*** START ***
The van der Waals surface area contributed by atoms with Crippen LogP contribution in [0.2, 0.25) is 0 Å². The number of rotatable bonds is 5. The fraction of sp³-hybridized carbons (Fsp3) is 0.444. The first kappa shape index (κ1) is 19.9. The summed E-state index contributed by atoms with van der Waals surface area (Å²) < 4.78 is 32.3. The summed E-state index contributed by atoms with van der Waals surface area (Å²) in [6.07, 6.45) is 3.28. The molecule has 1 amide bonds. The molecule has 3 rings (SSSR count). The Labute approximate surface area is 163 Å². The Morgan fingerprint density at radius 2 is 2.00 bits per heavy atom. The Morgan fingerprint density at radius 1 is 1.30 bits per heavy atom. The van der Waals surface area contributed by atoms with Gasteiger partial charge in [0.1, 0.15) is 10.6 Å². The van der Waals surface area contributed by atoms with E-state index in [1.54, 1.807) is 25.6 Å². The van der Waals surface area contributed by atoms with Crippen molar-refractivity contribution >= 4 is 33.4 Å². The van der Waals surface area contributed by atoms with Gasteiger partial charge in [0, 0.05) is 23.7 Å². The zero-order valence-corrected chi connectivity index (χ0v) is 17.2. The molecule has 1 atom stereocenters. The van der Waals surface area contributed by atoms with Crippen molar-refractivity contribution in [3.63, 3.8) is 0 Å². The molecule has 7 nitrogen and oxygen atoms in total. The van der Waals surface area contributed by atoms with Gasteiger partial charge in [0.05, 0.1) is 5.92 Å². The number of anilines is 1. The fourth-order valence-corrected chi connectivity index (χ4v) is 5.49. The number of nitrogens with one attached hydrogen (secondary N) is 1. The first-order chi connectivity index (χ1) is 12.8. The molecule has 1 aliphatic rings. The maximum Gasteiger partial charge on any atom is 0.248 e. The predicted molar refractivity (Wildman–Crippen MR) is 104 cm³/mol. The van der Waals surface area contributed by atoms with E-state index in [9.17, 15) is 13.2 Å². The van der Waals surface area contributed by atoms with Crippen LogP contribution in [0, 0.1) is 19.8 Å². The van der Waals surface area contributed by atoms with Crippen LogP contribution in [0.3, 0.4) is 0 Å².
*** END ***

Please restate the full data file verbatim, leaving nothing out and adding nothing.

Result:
The van der Waals surface area contributed by atoms with Crippen LogP contribution in [0.2, 0.25) is 0 Å². The number of rotatable bonds is 5. The fraction of sp³-hybridized carbons (Fsp3) is 0.444. The first kappa shape index (κ1) is 19.9. The summed E-state index contributed by atoms with van der Waals surface area (Å²) < 4.78 is 32.3. The summed E-state index contributed by atoms with van der Waals surface area (Å²) in [6.07, 6.45) is 3.28. The molecule has 1 amide bonds. The molecule has 3 rings (SSSR count). The Labute approximate surface area is 163 Å². The Morgan fingerprint density at radius 2 is 2.00 bits per heavy atom. The Morgan fingerprint density at radius 1 is 1.30 bits per heavy atom. The van der Waals surface area contributed by atoms with Gasteiger partial charge in [0.1, 0.15) is 10.6 Å². The van der Waals surface area contributed by atoms with E-state index in [1.54, 1.807) is 25.6 Å². The van der Waals surface area contributed by atoms with Crippen molar-refractivity contribution >= 4 is 33.4 Å². The van der Waals surface area contributed by atoms with Gasteiger partial charge in [0, 0.05) is 23.7 Å². The zero-order valence-corrected chi connectivity index (χ0v) is 17.2. The molecule has 1 atom stereocenters. The van der Waals surface area contributed by atoms with Crippen molar-refractivity contribution in [3.63, 3.8) is 0 Å². The molecule has 7 nitrogen and oxygen atoms in total. The van der Waals surface area contributed by atoms with Gasteiger partial charge in [0.05, 0.1) is 5.92 Å². The number of anilines is 1. The fourth-order valence-corrected chi connectivity index (χ4v) is 5.49. The number of nitrogens with one attached hydrogen (secondary N) is 1. The first-order chi connectivity index (χ1) is 12.8. The molecule has 1 aliphatic rings. The maximum Gasteiger partial charge on any atom is 0.248 e. The predicted molar refractivity (Wildman–Crippen MR) is 104 cm³/mol. The van der Waals surface area contributed by atoms with E-state index in [9.17, 15) is 13.2 Å². The van der Waals surface area contributed by atoms with Crippen LogP contribution in [0, 0.1) is 19.8 Å². The van der Waals surface area contributed by atoms with Crippen LogP contribution in [0.3, 0.4) is 0 Å².